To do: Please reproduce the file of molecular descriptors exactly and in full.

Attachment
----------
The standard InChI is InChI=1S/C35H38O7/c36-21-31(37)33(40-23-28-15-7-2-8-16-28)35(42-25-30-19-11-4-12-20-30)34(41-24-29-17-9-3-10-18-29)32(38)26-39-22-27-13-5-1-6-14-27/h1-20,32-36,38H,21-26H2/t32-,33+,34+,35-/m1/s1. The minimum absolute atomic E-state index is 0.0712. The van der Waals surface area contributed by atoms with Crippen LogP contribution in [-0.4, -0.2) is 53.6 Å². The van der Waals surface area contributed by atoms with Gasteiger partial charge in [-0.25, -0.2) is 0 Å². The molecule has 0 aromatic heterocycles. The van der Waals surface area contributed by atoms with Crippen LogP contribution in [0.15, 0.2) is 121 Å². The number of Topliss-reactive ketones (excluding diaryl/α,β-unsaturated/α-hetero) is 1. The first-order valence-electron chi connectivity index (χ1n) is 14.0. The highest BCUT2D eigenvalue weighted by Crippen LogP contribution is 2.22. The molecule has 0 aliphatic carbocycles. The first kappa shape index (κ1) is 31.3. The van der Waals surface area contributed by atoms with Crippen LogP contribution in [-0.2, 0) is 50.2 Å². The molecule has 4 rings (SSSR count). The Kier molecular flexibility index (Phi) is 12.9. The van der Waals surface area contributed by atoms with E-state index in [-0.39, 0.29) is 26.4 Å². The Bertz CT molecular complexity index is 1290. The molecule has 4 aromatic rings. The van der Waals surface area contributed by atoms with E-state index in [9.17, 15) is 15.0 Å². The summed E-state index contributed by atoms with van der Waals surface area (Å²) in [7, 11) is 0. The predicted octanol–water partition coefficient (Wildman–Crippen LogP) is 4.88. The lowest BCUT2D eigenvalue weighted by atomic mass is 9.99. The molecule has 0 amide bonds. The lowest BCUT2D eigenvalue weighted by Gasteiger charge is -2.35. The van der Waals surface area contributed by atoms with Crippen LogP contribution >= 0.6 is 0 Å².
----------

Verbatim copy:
The standard InChI is InChI=1S/C35H38O7/c36-21-31(37)33(40-23-28-15-7-2-8-16-28)35(42-25-30-19-11-4-12-20-30)34(41-24-29-17-9-3-10-18-29)32(38)26-39-22-27-13-5-1-6-14-27/h1-20,32-36,38H,21-26H2/t32-,33+,34+,35-/m1/s1. The minimum absolute atomic E-state index is 0.0712. The van der Waals surface area contributed by atoms with Crippen LogP contribution in [-0.4, -0.2) is 53.6 Å². The van der Waals surface area contributed by atoms with Gasteiger partial charge in [-0.25, -0.2) is 0 Å². The molecule has 0 aromatic heterocycles. The van der Waals surface area contributed by atoms with Crippen LogP contribution in [0.15, 0.2) is 121 Å². The number of Topliss-reactive ketones (excluding diaryl/α,β-unsaturated/α-hetero) is 1. The first-order valence-electron chi connectivity index (χ1n) is 14.0. The highest BCUT2D eigenvalue weighted by Crippen LogP contribution is 2.22. The molecule has 0 aliphatic carbocycles. The first kappa shape index (κ1) is 31.3. The van der Waals surface area contributed by atoms with Crippen LogP contribution in [-0.2, 0) is 50.2 Å². The molecule has 4 rings (SSSR count). The Kier molecular flexibility index (Phi) is 12.9. The van der Waals surface area contributed by atoms with E-state index in [-0.39, 0.29) is 26.4 Å². The Bertz CT molecular complexity index is 1290. The molecule has 4 aromatic rings. The van der Waals surface area contributed by atoms with E-state index in [9.17, 15) is 15.0 Å². The summed E-state index contributed by atoms with van der Waals surface area (Å²) in [7, 11) is 0. The predicted octanol–water partition coefficient (Wildman–Crippen LogP) is 4.88. The lowest BCUT2D eigenvalue weighted by atomic mass is 9.99. The molecule has 0 amide bonds. The lowest BCUT2D eigenvalue weighted by Gasteiger charge is -2.35. The van der Waals surface area contributed by atoms with Crippen LogP contribution >= 0.6 is 0 Å².